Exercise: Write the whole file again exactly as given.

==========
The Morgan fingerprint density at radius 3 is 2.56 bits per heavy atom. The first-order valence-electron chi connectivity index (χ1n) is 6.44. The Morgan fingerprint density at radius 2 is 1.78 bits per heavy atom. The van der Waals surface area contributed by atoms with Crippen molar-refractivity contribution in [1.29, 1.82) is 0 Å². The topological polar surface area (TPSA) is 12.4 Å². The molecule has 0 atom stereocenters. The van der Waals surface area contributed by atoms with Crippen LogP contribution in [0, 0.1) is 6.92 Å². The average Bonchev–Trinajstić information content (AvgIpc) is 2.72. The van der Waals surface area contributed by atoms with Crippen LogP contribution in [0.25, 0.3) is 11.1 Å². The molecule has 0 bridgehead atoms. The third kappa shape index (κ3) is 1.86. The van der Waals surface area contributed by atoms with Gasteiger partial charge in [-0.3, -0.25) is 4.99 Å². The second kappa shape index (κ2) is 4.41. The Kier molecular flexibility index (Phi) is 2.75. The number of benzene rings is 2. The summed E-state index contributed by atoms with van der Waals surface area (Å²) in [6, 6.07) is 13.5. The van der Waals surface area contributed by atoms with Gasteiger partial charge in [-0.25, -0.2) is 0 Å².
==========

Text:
The Morgan fingerprint density at radius 3 is 2.56 bits per heavy atom. The first-order valence-electron chi connectivity index (χ1n) is 6.44. The Morgan fingerprint density at radius 2 is 1.78 bits per heavy atom. The van der Waals surface area contributed by atoms with Crippen molar-refractivity contribution in [1.29, 1.82) is 0 Å². The topological polar surface area (TPSA) is 12.4 Å². The molecule has 0 atom stereocenters. The van der Waals surface area contributed by atoms with Crippen LogP contribution in [0, 0.1) is 6.92 Å². The average Bonchev–Trinajstić information content (AvgIpc) is 2.72. The van der Waals surface area contributed by atoms with Crippen LogP contribution in [0.25, 0.3) is 11.1 Å². The molecule has 0 bridgehead atoms. The third kappa shape index (κ3) is 1.86. The van der Waals surface area contributed by atoms with Gasteiger partial charge in [-0.3, -0.25) is 4.99 Å². The second kappa shape index (κ2) is 4.41. The Kier molecular flexibility index (Phi) is 2.75. The number of benzene rings is 2. The summed E-state index contributed by atoms with van der Waals surface area (Å²) in [6, 6.07) is 13.5. The van der Waals surface area contributed by atoms with Gasteiger partial charge in [-0.25, -0.2) is 0 Å².